Heineken Cup Rugby Betting: Clermont-Auvergne v Leinster


Home advantage still counts for much in European rugby, so that defending champions Leinster’s challenge, taking on Clermont-Auvergne in France in the second of the weekend’s Heineken Cup semi-finals, appears insurmountable.

French clubs are notoriously bad travellers outside of France, but a trip down the autoroute to Bordeaux will not be enough to disturb the equilibrium of Vern Cotter‘s men. Besides, in the previous round, Clermont showed that they weren’t even put off even when playing in Watford. 

The manner in which the Michelin men crushed Saracens, one of England’s outstanding sides this season, 22-3, in the quarter-finals last month ought to have been enough to underline their trophy credentials.

Yet Clermont can be backed at 2.0 to win Sunday’s game, and are still available at 2.75 to win the trophy at the Twickenham final next month.

The Dubliners are favourites, at 2.30, to retain this year’s trophy. Leinster’s odds for Sunday’s match are 1.85.

With Ulster tipped to go through from the Saturday semi-final against Edinburgh, whichever side wins on Sunday is going to be heavily fancied to win European club rugby’s biggest prize. Ulster are 4.50 to become the 2012 Heineken Cup winners; Edinburgh are friendless at 15.00 to become the first Scottish side to lift the European cup.

Leinster mullered Ulster in their Celtic League match last week even though they rested a handful of key players, ahead of what is the team’s fourth Heineken Cup semi-final in four years.

Gordon D'Arcy, Jamie Heaslip and Isa Nacewa return to the squad this week, with coach Joe Schmidt expected to name his side on Friday.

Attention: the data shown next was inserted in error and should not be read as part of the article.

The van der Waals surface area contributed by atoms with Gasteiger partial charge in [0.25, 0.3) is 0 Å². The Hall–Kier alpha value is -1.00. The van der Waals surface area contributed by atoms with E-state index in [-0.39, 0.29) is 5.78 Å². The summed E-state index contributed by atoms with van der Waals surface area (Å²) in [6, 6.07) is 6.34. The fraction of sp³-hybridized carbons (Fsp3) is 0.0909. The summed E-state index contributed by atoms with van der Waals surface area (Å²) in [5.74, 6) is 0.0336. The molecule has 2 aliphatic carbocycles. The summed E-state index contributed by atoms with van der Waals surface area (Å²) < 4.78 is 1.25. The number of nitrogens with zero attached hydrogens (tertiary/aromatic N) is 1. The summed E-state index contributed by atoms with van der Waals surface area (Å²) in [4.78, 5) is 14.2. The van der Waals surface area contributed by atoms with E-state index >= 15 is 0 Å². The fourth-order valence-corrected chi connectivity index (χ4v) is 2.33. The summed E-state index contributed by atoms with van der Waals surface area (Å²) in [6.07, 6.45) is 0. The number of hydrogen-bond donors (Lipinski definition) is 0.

Brian O'Driscoll is fully fit after injury, as he showed in the demolition of Cardiff Blues in the quarter-final, and the former Ireland and Lions skipper will make a massive difference for Leinster at Stade Chaban-Delmas.

The fact that Leinster have gone 13 Heineken Cup games without defeat is compelling evidence in the favour of Leo Cullen and his side, until you realise that their last defeat in this competition was the 20-13 loss at Clermont in last season's pool stages.

It is an easy mistake for punters to make to back a side based on history and reputation, rather than recent form. On that basis, no one would fancy Clermont’s perpetual under-achievers.

Clermont had never won the French title, 10 times losing in finals, until Cotter led them to victory in 2010. This year, the club’s centenary, they are on the verge of another championship, with only Toulouse capable of overcoming them.

Kiwi Cotter’s achievements with Clermont have been well-noted: he has already been approached about the England coach’s job that has been given to Stuart Lancaster, and he is now many people’s favourite to succeed World Cup-winner Graham Henry when he retires from coaching the All Blacks. A European Cup win will surely seal Cotter’s credentials for his dream job.

With French sides having massive financial clout compare to clubs in the rest of Europe, Clermont have been able to assemble a squad of all-stars. 

They have a formidable array of attacking options in the backs, led by skipper Aurelien Rougerie, with outside-half Brock James linking with Morgan Parra, Wesley Fofana, Julien Malzieu and All Black Sitiveni Sivivatu. 

Sunday could even become something of a head-to-head between the two outstanding full-backs from the British Isles: Wales’s Lee Byrne, earning big euro with Clermont, will be keen to lay down a marker for his claim to go on next summer’s Lions tour against Leinster’s Rob Kearney, who is faultless under the aerial ball and has scored six tries in seven European matches this term.

Up front, lock forward Nathan Hines - a Heineken Cup winner with Leinster 11 months ago - has been in prime form while the battle at the breakdown will pitch the world-class Heaslip and Sean O'Brien against Julien Bonnaire.

 This game is undoubtedly the pick of the two semi-finals, and will be tight. Clermont to win by 11-15 points (at 9.00) is tempting, but a French club win by 6-10 points – effectively one converted try the difference – at 6.50 might be the better bet.